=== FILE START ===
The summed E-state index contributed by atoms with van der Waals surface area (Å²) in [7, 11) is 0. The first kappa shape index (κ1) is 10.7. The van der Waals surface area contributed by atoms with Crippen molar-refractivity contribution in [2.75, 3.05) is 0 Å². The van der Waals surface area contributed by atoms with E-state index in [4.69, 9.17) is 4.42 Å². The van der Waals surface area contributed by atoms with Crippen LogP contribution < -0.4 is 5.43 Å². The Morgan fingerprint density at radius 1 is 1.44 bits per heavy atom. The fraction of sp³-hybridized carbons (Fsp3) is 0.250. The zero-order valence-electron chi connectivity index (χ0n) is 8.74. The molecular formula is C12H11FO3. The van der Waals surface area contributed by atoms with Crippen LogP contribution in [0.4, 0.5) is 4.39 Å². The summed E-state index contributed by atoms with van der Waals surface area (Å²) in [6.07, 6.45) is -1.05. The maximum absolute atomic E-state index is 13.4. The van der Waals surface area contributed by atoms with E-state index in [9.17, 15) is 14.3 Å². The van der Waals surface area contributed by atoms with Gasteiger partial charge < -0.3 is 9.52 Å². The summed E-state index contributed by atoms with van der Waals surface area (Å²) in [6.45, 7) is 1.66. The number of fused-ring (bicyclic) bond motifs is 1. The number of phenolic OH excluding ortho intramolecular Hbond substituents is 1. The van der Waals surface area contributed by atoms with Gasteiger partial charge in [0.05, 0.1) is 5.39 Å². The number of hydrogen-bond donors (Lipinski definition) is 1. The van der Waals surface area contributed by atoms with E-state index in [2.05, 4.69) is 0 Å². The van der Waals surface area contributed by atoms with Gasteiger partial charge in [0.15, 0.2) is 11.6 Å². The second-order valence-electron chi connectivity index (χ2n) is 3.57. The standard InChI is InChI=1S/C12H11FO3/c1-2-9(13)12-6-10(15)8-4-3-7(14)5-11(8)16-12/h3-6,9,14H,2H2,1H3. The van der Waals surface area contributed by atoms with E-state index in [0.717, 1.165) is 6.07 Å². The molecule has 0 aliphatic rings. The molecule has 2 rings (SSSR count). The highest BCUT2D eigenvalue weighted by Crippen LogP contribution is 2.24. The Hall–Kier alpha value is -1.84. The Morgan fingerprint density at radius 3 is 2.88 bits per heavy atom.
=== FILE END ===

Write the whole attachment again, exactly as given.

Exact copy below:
The summed E-state index contributed by atoms with van der Waals surface area (Å²) in [7, 11) is 0. The first kappa shape index (κ1) is 10.7. The van der Waals surface area contributed by atoms with Crippen molar-refractivity contribution in [2.75, 3.05) is 0 Å². The van der Waals surface area contributed by atoms with E-state index in [4.69, 9.17) is 4.42 Å². The van der Waals surface area contributed by atoms with Crippen LogP contribution < -0.4 is 5.43 Å². The Morgan fingerprint density at radius 1 is 1.44 bits per heavy atom. The fraction of sp³-hybridized carbons (Fsp3) is 0.250. The zero-order valence-electron chi connectivity index (χ0n) is 8.74. The molecular formula is C12H11FO3. The van der Waals surface area contributed by atoms with Crippen LogP contribution in [0.4, 0.5) is 4.39 Å². The summed E-state index contributed by atoms with van der Waals surface area (Å²) in [6.07, 6.45) is -1.05. The maximum absolute atomic E-state index is 13.4. The van der Waals surface area contributed by atoms with E-state index in [9.17, 15) is 14.3 Å². The van der Waals surface area contributed by atoms with Gasteiger partial charge < -0.3 is 9.52 Å². The summed E-state index contributed by atoms with van der Waals surface area (Å²) in [6.45, 7) is 1.66. The number of fused-ring (bicyclic) bond motifs is 1. The number of phenolic OH excluding ortho intramolecular Hbond substituents is 1. The van der Waals surface area contributed by atoms with Gasteiger partial charge in [0.05, 0.1) is 5.39 Å². The number of hydrogen-bond donors (Lipinski definition) is 1. The van der Waals surface area contributed by atoms with E-state index in [2.05, 4.69) is 0 Å². The van der Waals surface area contributed by atoms with Gasteiger partial charge in [0.15, 0.2) is 11.6 Å². The second-order valence-electron chi connectivity index (χ2n) is 3.57. The standard InChI is InChI=1S/C12H11FO3/c1-2-9(13)12-6-10(15)8-4-3-7(14)5-11(8)16-12/h3-6,9,14H,2H2,1H3. The van der Waals surface area contributed by atoms with E-state index in [0.717, 1.165) is 6.07 Å². The molecule has 0 aliphatic rings. The molecule has 2 rings (SSSR count). The highest BCUT2D eigenvalue weighted by Crippen LogP contribution is 2.24. The Hall–Kier alpha value is -1.84. The Morgan fingerprint density at radius 3 is 2.88 bits per heavy atom.